On a side note, the problem with magazine capacity limits – much like almost all gun control proposals – is that it causes more problems for innocents than criminals. The nutcase who's going to go shoot up a school or nightclub can (and will) load up his pockets with as many magazines as he wants, and changing them only takes a second. Whereas the person with a weapon for self-defense is likely only going to have the one magazine that's loaded in the gun.

    So you've limited the ammunition available to the innocent defender, but done nothing to limit the mass murderer.

  83. Total says

    After all, numbers never lie, but liars can figure. It would be trivial to create a statistic that limited American gun ownership in the late 1700's to less than 10 percent. Simply pick a nice urban area like New York or a Nice slave state By specifically excluding the rural areas, which at the time contained the bulk of the American population or by only including rural areas that were slave states (slaves and indentured servants were obviously bared from ownership) you could easily concoct such a number and even though the number doesn't lie, the person that came up with it certainly did

    Well, they could, but did the person *actually* do that, or have you just made up your mind that it's WRONG WRONG WRONG?

  84. rastajenk says

    We have to pass a gun control law so we can see what's in the gun control law.

  85. Dantes says

    "CIVILIANS DON'T NEED THOSE".

    The definition of a right does not include the word "need".

    The Australian gun "buyback", so beloved by gun banners, was estimated to have resulted in the confiscation of perhaps 20% of the guns which were banned, which means 80% of them are still out there in Australian hands.

    All of the bans proposed so far in the US do not involve confiscation.

    http://thefederalist.com/2015/06/25/the-australia-gun-control-fallacy/

    The other allegedly salutory effects of Australia's gun ban have been disputed. True, Australia has not had a recent mass shooting but it is also true that Australia is a more homogenous society than the US, and is not letting in the numbers of illegal aliens and refugees from jihadist countries that the US is.

    As for the lethality of whatever rifle you want to define as an assault rifle vs "good guns" like pump action shotguns, you might want to reconsider that definition in light of a shotgun loaded with double 00 buckshot especially in close quarters. Practically every shotgun in the USA is just a hacksaw blade away from being an illegal sawed off shotgun.

    Arguing about the lethality of guns is a fool's errand, when the emphasis should be on the people who use or misuse the guns. But backround checks are not a panacea either.

    Registration, then confiscation is the rule when government makes a record of a firearm purchase. And what happens if a president decides, with a stroke of his pen, to just not fund the backround check system and instead diverts that money to some other use, effectively shutting down all gun dealers and legal transfers? Hmmm?

    https://www.gunowners.org/fs2011b.htm

    Even in countries with far stricter restrictions on civilian ownership of firearms, there are mass shootings and mayhem. The unintended consequences of various gun bans and confiscations, even if successful, be unlikely to reduce civilian deaths at the hands of criminals or terrorists and might result in even more death as terrorists in particular would turn to even more lethal means of destruction. Do I really have to list those?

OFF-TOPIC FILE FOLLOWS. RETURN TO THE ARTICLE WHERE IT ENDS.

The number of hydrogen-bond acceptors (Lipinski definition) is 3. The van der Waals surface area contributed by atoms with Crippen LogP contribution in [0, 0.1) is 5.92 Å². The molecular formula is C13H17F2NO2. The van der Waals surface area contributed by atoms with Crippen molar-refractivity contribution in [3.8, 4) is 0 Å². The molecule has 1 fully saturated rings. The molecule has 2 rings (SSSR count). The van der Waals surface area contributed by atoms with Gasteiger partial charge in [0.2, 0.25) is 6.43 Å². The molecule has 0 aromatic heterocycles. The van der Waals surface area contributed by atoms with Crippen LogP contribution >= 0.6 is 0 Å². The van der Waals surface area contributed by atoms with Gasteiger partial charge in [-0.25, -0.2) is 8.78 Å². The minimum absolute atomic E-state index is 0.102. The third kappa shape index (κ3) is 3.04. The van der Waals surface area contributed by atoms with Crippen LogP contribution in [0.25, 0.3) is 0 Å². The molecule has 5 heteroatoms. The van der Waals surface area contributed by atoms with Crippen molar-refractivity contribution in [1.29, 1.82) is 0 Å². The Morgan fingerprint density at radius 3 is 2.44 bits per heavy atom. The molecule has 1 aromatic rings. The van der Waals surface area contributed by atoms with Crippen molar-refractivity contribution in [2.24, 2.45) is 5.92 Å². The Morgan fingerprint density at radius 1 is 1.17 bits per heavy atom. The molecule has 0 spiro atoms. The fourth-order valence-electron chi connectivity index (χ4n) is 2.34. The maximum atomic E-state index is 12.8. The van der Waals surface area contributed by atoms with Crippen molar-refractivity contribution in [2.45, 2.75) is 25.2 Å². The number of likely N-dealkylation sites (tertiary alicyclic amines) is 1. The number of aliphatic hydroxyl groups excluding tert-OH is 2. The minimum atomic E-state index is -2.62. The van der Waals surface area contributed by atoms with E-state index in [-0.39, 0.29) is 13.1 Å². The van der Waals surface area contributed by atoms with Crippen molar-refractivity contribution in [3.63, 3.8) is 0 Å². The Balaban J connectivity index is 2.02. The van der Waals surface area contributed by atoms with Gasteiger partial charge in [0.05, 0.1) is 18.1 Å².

86. Knoxville says

    From the footnote: " 1. It's certainly difficult [defining assault weapons] — past bans often led to gun manufacturers making minor cosmetic changes to evade the law."

    That is a thoroughly ridiculous sentence for an attorney to write. People who grow marijuana deep in the forest to avoid detection are trying to evade the law. People who hide income to avoid taxes are trying to evade the law. Politicians who set up personal email servers to avoid having their dealings available through FOIA requests are trying to evade the law.

    If congress passes a law saying "guns with some combination of features X, Y, & Z are banned", gun manufacturers who alter their existing products so that they do not have the banned combination of features X, Y, & Z are COMPLYING with the law.

  87. Jim in Conroe says

    Yes, what you suggest is part of the argument. As gun owner, my side of the argument is that nothing that Australia has done is acceptable in the US.

    Firearms are already classified in the US and certain classifications are forbidden to civilian ownership. For example machine guns have been illegal without a complex and expensive licensing and registration process since 1934; those manufactured since 1986 are absolutely forbidden.

    Whether breaking things down like shotguns into break-open, pump, or semi automatic is useful or not is problematic.

    If you want to see how complicated such a system can get, look at this flow chart for purchasing a rifle in California. https://www.calguns.net/caawid/flowchart.pdf

  88. Jim in Conroe says

    "At this point I don’t think the court could overturn that decision anymore and were more than a decade late in making it."

    I believe that once you achieve a progressive majority on the Supreme Court they would loose their scruples over any hesitation to overturn a precedent setting decision. Just my opinion, of course. However, this fear would have a chilling effect on bringing any appeals to the Supreme Court, if it were felt that a law or decision in a lower court infringed the Second Amendment.

  89. Jim in Conroe says

    Well, in spite of my hesitancy to criticize the source, which I characterize as a progressive tactic when confronted by a factual argument, I would just point out that the Islamic Monthly article author makes an argument, but has no facts or research to reference as the basis for his conclusions.